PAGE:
Wednesday, June 20, 2012

What should be, and what is...

This week, Billy spent three days in hospital having a long EEG. The purpose of the EEG was to ascertain whether he was having epileptic seizures.

The good news is that the answer is probably no. We like this news, a lot.

He has, like many autistic people (according to his neurologist), constant epileptic activity in his frontal lobe. This (according to his neurologist) accounts, generally, for his kind of autism.

He told us this on Day Two of the EEG, when he came in to see Billy. He had some theories about the biological etiologies of autism, which were interesting to talk about and gave us some hope that he had his head screwed on somewhere close to his spine. This was some new information to chew over, and some hope that we were guided by someone who might be living in a world that was fully cognisant of the subtleties of autism.

We stayed for another day in the hope of catching an actual seizure (it amazes me that they rely on parents and the kids themselves to say what a seizure is, and mark it on the EEG recordings... I have no idea what a seizure is, I just know my kid is doing new stuff since he woke up shaking in January. But I digress.

Over the second day, I marked a few times I thought (and Billy thought) he was having what he calls 'the funny feeling'. Then the neurologist came back.

Here's a summary of our final conversation, before Billy left the hospital. 

 - The EEG saved Billy from being automatically medicated (something we would have questioned thoroughly) because what I thought was a seizure, is not.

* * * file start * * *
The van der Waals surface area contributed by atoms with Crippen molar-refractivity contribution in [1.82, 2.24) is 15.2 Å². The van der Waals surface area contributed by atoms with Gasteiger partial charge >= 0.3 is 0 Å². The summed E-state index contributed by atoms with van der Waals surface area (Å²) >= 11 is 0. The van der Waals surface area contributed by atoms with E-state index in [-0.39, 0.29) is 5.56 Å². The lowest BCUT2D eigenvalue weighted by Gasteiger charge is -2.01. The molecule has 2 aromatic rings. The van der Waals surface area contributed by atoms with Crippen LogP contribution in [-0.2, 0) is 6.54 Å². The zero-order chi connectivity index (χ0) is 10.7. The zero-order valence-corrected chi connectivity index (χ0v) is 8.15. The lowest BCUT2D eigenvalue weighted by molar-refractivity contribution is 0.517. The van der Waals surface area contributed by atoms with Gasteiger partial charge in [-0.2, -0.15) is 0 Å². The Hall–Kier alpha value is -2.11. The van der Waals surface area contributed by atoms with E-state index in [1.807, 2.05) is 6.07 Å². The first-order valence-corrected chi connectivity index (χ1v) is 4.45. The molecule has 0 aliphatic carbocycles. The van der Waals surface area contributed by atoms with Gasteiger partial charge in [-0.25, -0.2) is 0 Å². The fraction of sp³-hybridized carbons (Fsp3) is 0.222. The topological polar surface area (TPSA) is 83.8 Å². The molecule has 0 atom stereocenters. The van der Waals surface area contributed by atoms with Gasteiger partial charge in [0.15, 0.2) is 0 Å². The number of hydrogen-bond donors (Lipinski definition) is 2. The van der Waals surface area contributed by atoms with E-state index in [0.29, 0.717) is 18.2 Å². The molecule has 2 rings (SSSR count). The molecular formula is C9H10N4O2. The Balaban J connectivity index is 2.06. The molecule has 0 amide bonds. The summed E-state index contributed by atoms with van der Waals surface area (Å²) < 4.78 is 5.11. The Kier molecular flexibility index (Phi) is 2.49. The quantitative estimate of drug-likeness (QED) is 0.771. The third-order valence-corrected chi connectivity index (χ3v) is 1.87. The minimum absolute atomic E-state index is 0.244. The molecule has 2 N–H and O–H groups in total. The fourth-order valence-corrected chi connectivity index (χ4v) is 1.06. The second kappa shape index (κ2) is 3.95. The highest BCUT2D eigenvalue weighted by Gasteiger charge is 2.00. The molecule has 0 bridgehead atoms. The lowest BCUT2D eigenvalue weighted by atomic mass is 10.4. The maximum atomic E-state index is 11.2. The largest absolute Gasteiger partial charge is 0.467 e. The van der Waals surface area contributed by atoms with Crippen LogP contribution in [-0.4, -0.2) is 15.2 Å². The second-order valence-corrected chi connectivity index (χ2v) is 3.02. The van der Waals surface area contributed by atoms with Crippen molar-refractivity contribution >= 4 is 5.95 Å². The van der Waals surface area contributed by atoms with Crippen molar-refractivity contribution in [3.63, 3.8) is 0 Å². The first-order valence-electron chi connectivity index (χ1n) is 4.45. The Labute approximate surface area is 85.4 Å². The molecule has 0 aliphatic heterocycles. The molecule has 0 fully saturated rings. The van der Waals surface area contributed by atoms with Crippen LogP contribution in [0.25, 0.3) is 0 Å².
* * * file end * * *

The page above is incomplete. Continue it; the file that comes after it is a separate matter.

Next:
- The  seizure he had in January was likely epileptic (unlike the neurologist's thoughts at the time, which leaned towards the inflammatory), was a one off random event, with about 60% chance of happening again (because all of us have a 30% chance of a random seizure, and the autistic have a 30% chance of having a seizure, so Billy being both 'us' and 'autistic' gets a double chance).

 - All the new events that have become a part of Billy's life (staring spells, repetitive motor gestures, interrupted speech, tongue thrusting, eye rolling, hyperfocussing, intermittent loss of cognitive focus) are all 'behavioural' (one of my favourite words).

 - There's no point doing the trial of steroids (to see what effect they have on his language/general function) we were planning, as the frontal lobe epileptic activity we can see on the EEG is not in a language centre. This, despite the fact that steroids reduce inflammation, not seizure activity.

 - There is no relationship between Billy's bout of Transverse Myelitis at 3.5 and this activity now. He is just 'unlucky'. The neuro had not looked in depth at Billy's new MRI, as the report said 'no change' from the one Billy had at 3.5 when he had Transverse Myelitis (which, unless I am majorly mistaken would have been an exceptionally unwell brain... so if it's the 'same' then I'd be worried, but I'm likely misreading the situation).

- Billy's hearing sensitivity is 'emotional' and requires the attention of a psychiatrist (yes, a psychiatrist, despite the current work of the ENT, the OT and the CBT psychologist).

 - Autistic kids need socialisation, and really Billy should go to school so he can learn to socialise.